It was thought provoking and interesting, and for a university-scale production, well made.
"In this Digital Theatre act we wish to explore the relationship between us and the digital gadgets we use on a daily basis in such an integral way. During the performance an intimate relationship is created between the digital gadgets and the performer through the personification of the technology".Quoting from the programme.
At the beginning of the performance, the audience participated interactively, as each two viewers sat in front of an active computer screen, and Maya's digital representation communicated with us through it:
We acted according to the tasks we were given
Learned relevant terms
Chose which smiley - sorry, emoticon - to send
Clicking our mice led us across virtual reality
As the performance continued the relationship between the human performer and her digital-virtual representation was revealed, becoming increasingly unclear who was leading whom, who was guiding whom, who was operating whom.
Just in case you'll get to see it I won't write any spoilers - I will write that human Maya appeared in front of a screening of a video clip titled "Come, Technology" starring digital Maya. Additional layers were added as digital maya instructed human Maya during it:
For me, the most captivating, memorable part of this act was when the lips in the tablet (=digital Maya) told human Maya:
"I'll always be there for you. I'll appear as you wish for me to appear, I'll do as you wish for me to do. I'll never let you down or hurt you. I'll never leave you or die or break your heart. With me you'll feel safe. You'll never be alone again..."Will the digital-virtual representations of our loved ones indeed always be there for us and with us, including after their physical demise? Are we under the illusion that our digital persona, or other people's digital persona, is immortal?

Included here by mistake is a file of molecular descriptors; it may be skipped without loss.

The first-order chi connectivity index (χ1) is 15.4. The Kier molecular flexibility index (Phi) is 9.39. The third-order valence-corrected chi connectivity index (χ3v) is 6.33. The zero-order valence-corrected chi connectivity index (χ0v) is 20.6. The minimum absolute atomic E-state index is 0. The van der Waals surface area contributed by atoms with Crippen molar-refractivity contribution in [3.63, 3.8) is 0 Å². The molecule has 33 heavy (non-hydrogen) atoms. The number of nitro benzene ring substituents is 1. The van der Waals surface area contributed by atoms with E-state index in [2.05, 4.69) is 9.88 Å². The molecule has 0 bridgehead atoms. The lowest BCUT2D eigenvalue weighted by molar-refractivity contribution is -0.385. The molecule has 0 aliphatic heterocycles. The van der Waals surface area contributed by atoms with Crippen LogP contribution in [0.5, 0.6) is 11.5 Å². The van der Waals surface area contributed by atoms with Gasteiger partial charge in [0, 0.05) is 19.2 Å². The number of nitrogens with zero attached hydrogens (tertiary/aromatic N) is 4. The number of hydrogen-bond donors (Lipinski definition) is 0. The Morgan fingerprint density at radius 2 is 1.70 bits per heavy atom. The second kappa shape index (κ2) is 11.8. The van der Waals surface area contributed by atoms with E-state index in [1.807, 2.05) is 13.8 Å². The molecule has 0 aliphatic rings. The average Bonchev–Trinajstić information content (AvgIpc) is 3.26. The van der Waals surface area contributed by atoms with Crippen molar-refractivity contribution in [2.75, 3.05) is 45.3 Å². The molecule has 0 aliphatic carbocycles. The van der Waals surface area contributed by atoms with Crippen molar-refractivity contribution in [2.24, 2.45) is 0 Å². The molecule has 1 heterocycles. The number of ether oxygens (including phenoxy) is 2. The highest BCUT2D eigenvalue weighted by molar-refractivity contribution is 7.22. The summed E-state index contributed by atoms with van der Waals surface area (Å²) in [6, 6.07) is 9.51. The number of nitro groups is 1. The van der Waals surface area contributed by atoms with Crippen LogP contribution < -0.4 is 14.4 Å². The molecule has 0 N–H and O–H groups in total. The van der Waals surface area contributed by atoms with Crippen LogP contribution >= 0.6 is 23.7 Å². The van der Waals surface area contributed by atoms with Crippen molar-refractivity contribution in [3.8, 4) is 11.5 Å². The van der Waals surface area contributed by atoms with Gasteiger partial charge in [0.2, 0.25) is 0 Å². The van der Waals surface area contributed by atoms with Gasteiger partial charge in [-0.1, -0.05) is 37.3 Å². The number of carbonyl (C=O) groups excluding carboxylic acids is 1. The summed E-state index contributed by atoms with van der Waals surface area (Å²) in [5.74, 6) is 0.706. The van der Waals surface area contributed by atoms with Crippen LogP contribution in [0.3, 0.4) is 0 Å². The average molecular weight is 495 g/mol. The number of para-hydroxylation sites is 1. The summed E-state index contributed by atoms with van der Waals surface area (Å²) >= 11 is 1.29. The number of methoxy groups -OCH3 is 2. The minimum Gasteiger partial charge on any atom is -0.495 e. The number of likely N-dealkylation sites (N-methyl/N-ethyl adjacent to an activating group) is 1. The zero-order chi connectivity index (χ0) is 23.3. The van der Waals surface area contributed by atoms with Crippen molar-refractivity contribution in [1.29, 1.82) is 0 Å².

I think so. I think we are under the illusion that if only we'll be "good, neat and tidy" and backup EVERYTHING, we'll be able to preserve ourselves and our loved ones in some fashion. And it is an illusion, because while it is fairly easy to kill a human being from a technical-physical point of view: all you need to do is break the neck or shoot vital organs, for instance, but this requires certain skills or capabilities which not all of us necessarily posses, as well as an intent to do harm.
Deleting files, however, or taking a website or a platform off line, are much simpler and accessible actions, which we're all capable of: by mistake, by negligence or intentionally. And yet - most of us don't consider these possibilities. Is it because death is transparent to us? Because we do not wish to consider the possible demise, neither of the physical person nor of the virtual-digital-online persona?
In past times, people left monuments behind in the form of grand structures, hoping they will last forever and so will their name and memory. Today, people leave even larger monuments behind in self commemoration - only it's not in the physical realms. Is the non-physical self commemoration more eternal than the physical one? Or is it only more accessible, as not all of us can create pyramids or lavish palaces, but all of us can leave enough digital and online memorabilia we've created to fill up virtual pyramids?
The next part of the performance made us question exactly that eternal illusion, in my eyes, but we said no spoilers, so let's continue:
Human Maya and digital Maya syncing their act
Human and digital Mayas flirting with each other
Human Maya chooses the lips representing digital Maya
Digital and human Mayas connecting
Audience participation once more:
we were requested to turn the computer screens towards human Maya
Digital Maya projected on human Maya
Virtual reality (?) awaits us outside
All pictures were taken by me during the performance.